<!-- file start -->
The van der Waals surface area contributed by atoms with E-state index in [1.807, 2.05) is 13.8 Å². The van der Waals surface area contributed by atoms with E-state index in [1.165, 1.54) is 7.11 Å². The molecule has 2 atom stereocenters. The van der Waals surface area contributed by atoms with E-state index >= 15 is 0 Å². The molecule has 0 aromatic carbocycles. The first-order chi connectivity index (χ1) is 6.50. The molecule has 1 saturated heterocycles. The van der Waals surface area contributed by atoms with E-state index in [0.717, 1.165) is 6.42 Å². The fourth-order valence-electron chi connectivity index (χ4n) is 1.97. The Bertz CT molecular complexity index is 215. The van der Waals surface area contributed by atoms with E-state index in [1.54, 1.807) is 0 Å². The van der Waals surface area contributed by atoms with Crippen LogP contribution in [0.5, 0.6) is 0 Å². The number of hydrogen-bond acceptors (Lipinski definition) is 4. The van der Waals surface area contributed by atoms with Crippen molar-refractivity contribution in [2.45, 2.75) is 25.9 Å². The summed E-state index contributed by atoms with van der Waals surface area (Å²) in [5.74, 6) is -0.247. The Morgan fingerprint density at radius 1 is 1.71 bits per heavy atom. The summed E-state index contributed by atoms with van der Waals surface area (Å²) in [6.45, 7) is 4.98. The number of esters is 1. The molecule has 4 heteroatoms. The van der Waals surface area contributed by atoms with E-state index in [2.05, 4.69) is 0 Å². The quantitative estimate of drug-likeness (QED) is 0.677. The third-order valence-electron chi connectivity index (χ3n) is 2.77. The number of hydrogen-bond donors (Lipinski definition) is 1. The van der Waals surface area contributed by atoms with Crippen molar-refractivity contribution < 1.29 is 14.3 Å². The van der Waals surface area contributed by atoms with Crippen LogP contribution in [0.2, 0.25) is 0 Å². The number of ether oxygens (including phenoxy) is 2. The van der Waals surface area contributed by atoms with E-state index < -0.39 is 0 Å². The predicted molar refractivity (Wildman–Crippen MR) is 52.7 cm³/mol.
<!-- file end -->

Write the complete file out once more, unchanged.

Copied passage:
The van der Waals surface area contributed by atoms with E-state index in [1.807, 2.05) is 13.8 Å². The van der Waals surface area contributed by atoms with E-state index in [1.165, 1.54) is 7.11 Å². The molecule has 2 atom stereocenters. The van der Waals surface area contributed by atoms with E-state index >= 15 is 0 Å². The molecule has 0 aromatic carbocycles. The first-order chi connectivity index (χ1) is 6.50. The molecule has 1 saturated heterocycles. The van der Waals surface area contributed by atoms with E-state index in [0.717, 1.165) is 6.42 Å². The fourth-order valence-electron chi connectivity index (χ4n) is 1.97. The Bertz CT molecular complexity index is 215. The van der Waals surface area contributed by atoms with E-state index in [1.54, 1.807) is 0 Å². The van der Waals surface area contributed by atoms with Crippen LogP contribution in [0.5, 0.6) is 0 Å². The number of hydrogen-bond acceptors (Lipinski definition) is 4. The van der Waals surface area contributed by atoms with Crippen molar-refractivity contribution in [2.45, 2.75) is 25.9 Å². The summed E-state index contributed by atoms with van der Waals surface area (Å²) in [5.74, 6) is -0.247. The Morgan fingerprint density at radius 1 is 1.71 bits per heavy atom. The summed E-state index contributed by atoms with van der Waals surface area (Å²) in [6.45, 7) is 4.98. The number of esters is 1. The molecule has 4 heteroatoms. The van der Waals surface area contributed by atoms with E-state index in [2.05, 4.69) is 0 Å². The quantitative estimate of drug-likeness (QED) is 0.677. The third-order valence-electron chi connectivity index (χ3n) is 2.77. The number of hydrogen-bond donors (Lipinski definition) is 1. The van der Waals surface area contributed by atoms with Crippen molar-refractivity contribution < 1.29 is 14.3 Å². The van der Waals surface area contributed by atoms with Crippen LogP contribution in [0.2, 0.25) is 0 Å². The number of ether oxygens (including phenoxy) is 2. The van der Waals surface area contributed by atoms with E-state index < -0.39 is 0 Å². The predicted molar refractivity (Wildman–Crippen MR) is 52.7 cm³/mol.